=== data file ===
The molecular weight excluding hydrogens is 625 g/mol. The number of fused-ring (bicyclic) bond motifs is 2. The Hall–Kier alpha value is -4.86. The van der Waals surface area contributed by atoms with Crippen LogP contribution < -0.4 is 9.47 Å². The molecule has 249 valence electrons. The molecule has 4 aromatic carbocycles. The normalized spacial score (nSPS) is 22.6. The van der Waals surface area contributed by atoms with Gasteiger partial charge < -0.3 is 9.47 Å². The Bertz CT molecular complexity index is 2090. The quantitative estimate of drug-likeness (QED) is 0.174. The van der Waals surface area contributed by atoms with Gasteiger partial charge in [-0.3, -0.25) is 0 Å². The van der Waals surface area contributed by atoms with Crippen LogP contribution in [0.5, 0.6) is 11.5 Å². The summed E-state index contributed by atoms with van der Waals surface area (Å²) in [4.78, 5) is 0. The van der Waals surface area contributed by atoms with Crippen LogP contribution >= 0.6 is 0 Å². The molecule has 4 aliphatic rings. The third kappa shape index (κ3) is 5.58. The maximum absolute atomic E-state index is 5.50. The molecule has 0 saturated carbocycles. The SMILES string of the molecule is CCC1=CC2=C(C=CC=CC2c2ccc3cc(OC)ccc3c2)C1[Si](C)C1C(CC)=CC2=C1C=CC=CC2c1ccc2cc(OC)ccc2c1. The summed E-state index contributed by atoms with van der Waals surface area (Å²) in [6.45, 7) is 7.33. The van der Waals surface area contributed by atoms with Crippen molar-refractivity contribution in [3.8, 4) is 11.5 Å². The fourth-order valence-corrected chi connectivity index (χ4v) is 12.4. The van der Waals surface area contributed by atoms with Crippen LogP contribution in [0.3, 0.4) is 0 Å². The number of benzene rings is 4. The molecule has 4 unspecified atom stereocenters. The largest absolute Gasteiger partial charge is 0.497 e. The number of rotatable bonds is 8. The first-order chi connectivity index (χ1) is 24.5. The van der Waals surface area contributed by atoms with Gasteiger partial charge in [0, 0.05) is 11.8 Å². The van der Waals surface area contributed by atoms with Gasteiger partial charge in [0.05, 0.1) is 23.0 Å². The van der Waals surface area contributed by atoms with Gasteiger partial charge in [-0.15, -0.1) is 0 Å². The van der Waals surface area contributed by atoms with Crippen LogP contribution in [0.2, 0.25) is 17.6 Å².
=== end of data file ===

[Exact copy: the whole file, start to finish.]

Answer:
The molecular weight excluding hydrogens is 625 g/mol. The number of fused-ring (bicyclic) bond motifs is 2. The Hall–Kier alpha value is -4.86. The van der Waals surface area contributed by atoms with Crippen LogP contribution < -0.4 is 9.47 Å². The molecule has 249 valence electrons. The molecule has 4 aromatic carbocycles. The normalized spacial score (nSPS) is 22.6. The van der Waals surface area contributed by atoms with Gasteiger partial charge < -0.3 is 9.47 Å². The Bertz CT molecular complexity index is 2090. The quantitative estimate of drug-likeness (QED) is 0.174. The van der Waals surface area contributed by atoms with Gasteiger partial charge in [-0.3, -0.25) is 0 Å². The van der Waals surface area contributed by atoms with Crippen LogP contribution in [0.5, 0.6) is 11.5 Å². The summed E-state index contributed by atoms with van der Waals surface area (Å²) in [4.78, 5) is 0. The van der Waals surface area contributed by atoms with Crippen LogP contribution >= 0.6 is 0 Å². The molecule has 4 aliphatic rings. The third kappa shape index (κ3) is 5.58. The maximum absolute atomic E-state index is 5.50. The molecule has 0 saturated carbocycles. The SMILES string of the molecule is CCC1=CC2=C(C=CC=CC2c2ccc3cc(OC)ccc3c2)C1[Si](C)C1C(CC)=CC2=C1C=CC=CC2c1ccc2cc(OC)ccc2c1. The summed E-state index contributed by atoms with van der Waals surface area (Å²) in [6.45, 7) is 7.33. The van der Waals surface area contributed by atoms with Crippen molar-refractivity contribution in [3.8, 4) is 11.5 Å². The fourth-order valence-corrected chi connectivity index (χ4v) is 12.4. The van der Waals surface area contributed by atoms with Crippen LogP contribution in [0.3, 0.4) is 0 Å². The number of benzene rings is 4. The molecule has 4 unspecified atom stereocenters. The largest absolute Gasteiger partial charge is 0.497 e. The number of rotatable bonds is 8. The first-order chi connectivity index (χ1) is 24.5. The van der Waals surface area contributed by atoms with Gasteiger partial charge in [0, 0.05) is 11.8 Å². The van der Waals surface area contributed by atoms with Gasteiger partial charge in [0.05, 0.1) is 23.0 Å². The van der Waals surface area contributed by atoms with Gasteiger partial charge in [-0.15, -0.1) is 0 Å². The van der Waals surface area contributed by atoms with Crippen LogP contribution in [0.2, 0.25) is 17.6 Å².